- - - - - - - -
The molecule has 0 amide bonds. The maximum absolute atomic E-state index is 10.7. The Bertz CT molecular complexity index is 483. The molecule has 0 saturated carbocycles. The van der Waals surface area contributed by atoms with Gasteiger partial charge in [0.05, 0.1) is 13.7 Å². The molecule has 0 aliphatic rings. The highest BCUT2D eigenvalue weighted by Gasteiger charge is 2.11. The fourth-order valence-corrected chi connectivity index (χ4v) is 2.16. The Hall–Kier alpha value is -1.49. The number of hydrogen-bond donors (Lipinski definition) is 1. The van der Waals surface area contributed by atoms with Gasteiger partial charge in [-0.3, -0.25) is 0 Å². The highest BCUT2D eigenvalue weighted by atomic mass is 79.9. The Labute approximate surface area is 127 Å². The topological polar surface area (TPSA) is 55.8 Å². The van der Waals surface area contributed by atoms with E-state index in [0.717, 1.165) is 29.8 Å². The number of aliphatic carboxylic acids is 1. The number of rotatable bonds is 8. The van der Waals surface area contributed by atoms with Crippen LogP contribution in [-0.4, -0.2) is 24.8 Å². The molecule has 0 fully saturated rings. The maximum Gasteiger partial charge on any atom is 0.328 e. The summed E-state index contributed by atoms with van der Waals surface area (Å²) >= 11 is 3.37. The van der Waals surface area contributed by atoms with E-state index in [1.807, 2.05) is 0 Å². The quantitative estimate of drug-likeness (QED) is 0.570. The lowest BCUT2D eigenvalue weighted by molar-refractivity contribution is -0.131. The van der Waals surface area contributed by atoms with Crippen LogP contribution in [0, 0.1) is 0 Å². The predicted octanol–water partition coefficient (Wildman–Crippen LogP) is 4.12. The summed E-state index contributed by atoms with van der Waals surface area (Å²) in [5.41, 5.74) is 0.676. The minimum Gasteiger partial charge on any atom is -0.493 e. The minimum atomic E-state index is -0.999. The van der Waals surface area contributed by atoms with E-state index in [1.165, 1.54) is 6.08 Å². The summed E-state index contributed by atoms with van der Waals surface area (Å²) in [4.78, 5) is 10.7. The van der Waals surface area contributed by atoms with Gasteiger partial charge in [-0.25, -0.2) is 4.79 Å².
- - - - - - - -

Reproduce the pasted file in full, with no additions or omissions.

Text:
The molecule has 0 amide bonds. The maximum absolute atomic E-state index is 10.7. The Bertz CT molecular complexity index is 483. The molecule has 0 saturated carbocycles. The van der Waals surface area contributed by atoms with Gasteiger partial charge in [0.05, 0.1) is 13.7 Å². The molecule has 0 aliphatic rings. The highest BCUT2D eigenvalue weighted by Gasteiger charge is 2.11. The fourth-order valence-corrected chi connectivity index (χ4v) is 2.16. The Hall–Kier alpha value is -1.49. The number of hydrogen-bond donors (Lipinski definition) is 1. The van der Waals surface area contributed by atoms with Gasteiger partial charge in [-0.3, -0.25) is 0 Å². The highest BCUT2D eigenvalue weighted by atomic mass is 79.9. The Labute approximate surface area is 127 Å². The topological polar surface area (TPSA) is 55.8 Å². The van der Waals surface area contributed by atoms with E-state index in [0.717, 1.165) is 29.8 Å². The number of aliphatic carboxylic acids is 1. The number of rotatable bonds is 8. The van der Waals surface area contributed by atoms with Crippen LogP contribution in [-0.4, -0.2) is 24.8 Å². The molecule has 0 fully saturated rings. The maximum Gasteiger partial charge on any atom is 0.328 e. The summed E-state index contributed by atoms with van der Waals surface area (Å²) >= 11 is 3.37. The van der Waals surface area contributed by atoms with E-state index in [1.807, 2.05) is 0 Å². The quantitative estimate of drug-likeness (QED) is 0.570. The lowest BCUT2D eigenvalue weighted by molar-refractivity contribution is -0.131. The van der Waals surface area contributed by atoms with Crippen LogP contribution in [0, 0.1) is 0 Å². The predicted octanol–water partition coefficient (Wildman–Crippen LogP) is 4.12. The summed E-state index contributed by atoms with van der Waals surface area (Å²) in [5.41, 5.74) is 0.676. The minimum Gasteiger partial charge on any atom is -0.493 e. The minimum atomic E-state index is -0.999. The van der Waals surface area contributed by atoms with E-state index in [1.165, 1.54) is 6.08 Å². The summed E-state index contributed by atoms with van der Waals surface area (Å²) in [4.78, 5) is 10.7. The van der Waals surface area contributed by atoms with Gasteiger partial charge in [-0.25, -0.2) is 4.79 Å².